Another roadbed shoots east to west across the middle of Big Creek. On the east shoreline, the old roadway is barely visible in the grass from the north of the loop road to the first large picnic area north of the handicapped accessible fishing pier. That roadbed emerges from the lake's west side at the main point that guards the mouth of the northwest arm.
A third roadbed crosses that northwest arm of the lake. Follow Northwest 100th Street and you can see across the arm to where the roadbed emerges on the other side. A slight current from water moving into that arm, coupled with rockpiles stacked on the submerged roadbed, attract walleyes from that entire arm of the lake.
Rockpiles scattered off the sandy point west of the swimming beach have also attracted a lot of walleyes. The rockpiles are strung along a break where the bottom drops down to 20 feet. Anglers do well trolling over the rockpiles or along the edge of the dropoff into deeper water.
Other rockpiles are scattered around the lake, off main points and along dropoffs into the old creek channel. Topographic maps are available at the IDNR's Web site at www. state.ia.us/fish, or at Bill Dearden's Polk City Bait and Tackle in downtown Polk City.
BOOM AT BRUSHY CREEK Brushy Creek Lake was impounded in 1998, and walleyes were first stocked in the fall of that year. The 700-acre lake, which is five miles east of Lehigh and about an hour and a half northwest of Des Moines, promises exceptional walleye angling in 2003.
"As soon as there was enough water to support them after we closed the gates, we started adding 4-inch fingerling walleyes," said Lannie Miller, the IDNR fisheries biologist in charge of that new lake. "The next year, in the fall of 1999, we had reliable reports of guys catching 15- and 16-inch walleyes. T
he growth rate was phenomenal - from 4 inches to 15 inches in one year is unheard of. And they kept growing fast. In 2000, we were seeing 21- and 22-inch walleyes. I know that for a fact because I caught some of them myself. The walleyes in that lake have grown unbelievably fast."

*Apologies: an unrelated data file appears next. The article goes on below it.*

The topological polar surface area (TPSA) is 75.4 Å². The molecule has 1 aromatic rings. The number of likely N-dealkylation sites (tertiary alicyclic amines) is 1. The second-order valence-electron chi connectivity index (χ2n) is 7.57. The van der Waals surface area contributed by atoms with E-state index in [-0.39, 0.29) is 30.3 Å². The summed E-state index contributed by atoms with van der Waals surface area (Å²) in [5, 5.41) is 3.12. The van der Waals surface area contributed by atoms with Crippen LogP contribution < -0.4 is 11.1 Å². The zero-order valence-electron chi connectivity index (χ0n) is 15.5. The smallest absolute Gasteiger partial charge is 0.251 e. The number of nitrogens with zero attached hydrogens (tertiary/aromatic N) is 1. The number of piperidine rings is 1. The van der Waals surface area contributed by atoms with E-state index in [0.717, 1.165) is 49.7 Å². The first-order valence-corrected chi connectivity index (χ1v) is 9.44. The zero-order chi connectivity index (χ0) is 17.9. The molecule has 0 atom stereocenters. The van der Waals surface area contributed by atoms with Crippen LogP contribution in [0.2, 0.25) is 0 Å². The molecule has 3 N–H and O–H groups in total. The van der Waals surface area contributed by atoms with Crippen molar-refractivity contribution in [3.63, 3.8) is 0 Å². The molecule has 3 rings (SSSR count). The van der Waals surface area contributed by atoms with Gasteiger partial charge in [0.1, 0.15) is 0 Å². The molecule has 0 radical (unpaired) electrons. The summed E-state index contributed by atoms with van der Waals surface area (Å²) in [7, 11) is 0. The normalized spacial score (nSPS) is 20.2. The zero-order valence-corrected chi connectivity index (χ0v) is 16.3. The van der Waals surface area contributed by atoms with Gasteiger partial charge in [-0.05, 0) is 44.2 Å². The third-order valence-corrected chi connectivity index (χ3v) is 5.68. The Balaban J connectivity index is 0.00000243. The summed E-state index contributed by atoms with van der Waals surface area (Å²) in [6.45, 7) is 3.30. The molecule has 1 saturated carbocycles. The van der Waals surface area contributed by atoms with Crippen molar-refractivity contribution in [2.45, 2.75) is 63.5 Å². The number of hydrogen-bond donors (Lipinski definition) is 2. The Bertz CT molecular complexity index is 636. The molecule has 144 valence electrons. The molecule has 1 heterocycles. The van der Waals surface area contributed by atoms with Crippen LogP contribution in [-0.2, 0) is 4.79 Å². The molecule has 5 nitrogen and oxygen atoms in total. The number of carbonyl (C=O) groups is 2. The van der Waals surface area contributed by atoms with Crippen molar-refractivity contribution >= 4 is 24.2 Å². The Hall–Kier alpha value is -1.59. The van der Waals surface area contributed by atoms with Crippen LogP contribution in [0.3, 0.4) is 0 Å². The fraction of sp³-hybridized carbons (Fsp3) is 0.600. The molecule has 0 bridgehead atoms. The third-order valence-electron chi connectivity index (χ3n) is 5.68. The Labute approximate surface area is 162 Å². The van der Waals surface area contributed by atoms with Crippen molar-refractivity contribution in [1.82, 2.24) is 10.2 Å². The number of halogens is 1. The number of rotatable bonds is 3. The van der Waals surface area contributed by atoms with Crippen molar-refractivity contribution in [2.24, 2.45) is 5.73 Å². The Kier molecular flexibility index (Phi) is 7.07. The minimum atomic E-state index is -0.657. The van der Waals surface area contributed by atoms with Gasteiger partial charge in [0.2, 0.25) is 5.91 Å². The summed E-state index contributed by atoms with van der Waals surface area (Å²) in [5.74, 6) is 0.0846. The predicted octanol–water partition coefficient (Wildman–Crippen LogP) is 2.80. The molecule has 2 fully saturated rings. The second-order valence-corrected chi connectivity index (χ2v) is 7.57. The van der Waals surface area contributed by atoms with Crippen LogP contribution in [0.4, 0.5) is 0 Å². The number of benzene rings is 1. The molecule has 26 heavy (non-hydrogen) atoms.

That initial stocking has plenty of company. The IDNR has added 10,000 6-inch fingerlings each fall since the stocking in 1998. Studies showed that 6-inch fingerlings have better survival than the 4-inchers originally stocked in the lake
Miller said that anglers haven't applied a lot of pressure to walleyes at Brushy Creek so far. The extreme topography of the lake is going to make it a challenge for anglers locked into fishing traditional shallow Iowa walleye lakes.
"Brushy Creek is deep," said Miller, "and it drops off fast. There are only one or two shallow points in the lake, and they would be considered steep dropoffs in most Iowa lakes. But we put a lot of humps covered with rockpiles in the lake, and the walleyes are really associating with those changes in depth.
"I think anglers are going to have to change the way they fish for walleyes when they fish Brushy Creek," Miller continued. "For example, a couple of winters ago, I was ice fishing for walleyes and caught four walleyes that averaged 20 inches that were suspended at 25 feet in 45 feet of water. That's unheard of in Iowa - walleyes suspending like that. We're used to them hugging the bottom on points or along dropoffs.
"But these walleyes were associated with standing timber in that deep water. I'm assuming they were following baitfish. I think the trick at Brushy Creek will be to find baitfish, and the walleyes will be in that neighborhood."
Anglers who visit Brushy Creek for the first time may be intimidated by the amount of cover in the lake. Few trees were removed prior to impoundment, and the twisted, rugged shoreline is nonstop nooks and crannies. Miller recommended anglers get a topographic map from a local baitshop or from the IDNR's Web site, and use it to pinpoint a few places that have been identified as walleye favorites.
The riprapped face of the dam always holds a few walleyes, especially in conjunction with a large hump just north of the west end of the dam. A submerged roadbed runs nearly the entire length of the west side of the lake, emerging at the north boat ramp.
"We piled rocks all along the shoulders of that road before the lake filled," said Miller. "You could troll the whole length of that roadbed and probably be on walleyes the whole length of the lake."
Other east-west roads crawl down into the lake and intersect that north-south roadbed. One road bisects the lake about a mile north of the dam. Another crosses the lake about a quarter mile south of the north boat ramp.
Miller warned that walleye anglers may also have to adapt to Brushy Creek's exceptionally clear water. Cloudy days, early morning, evening or night bites may be the rule.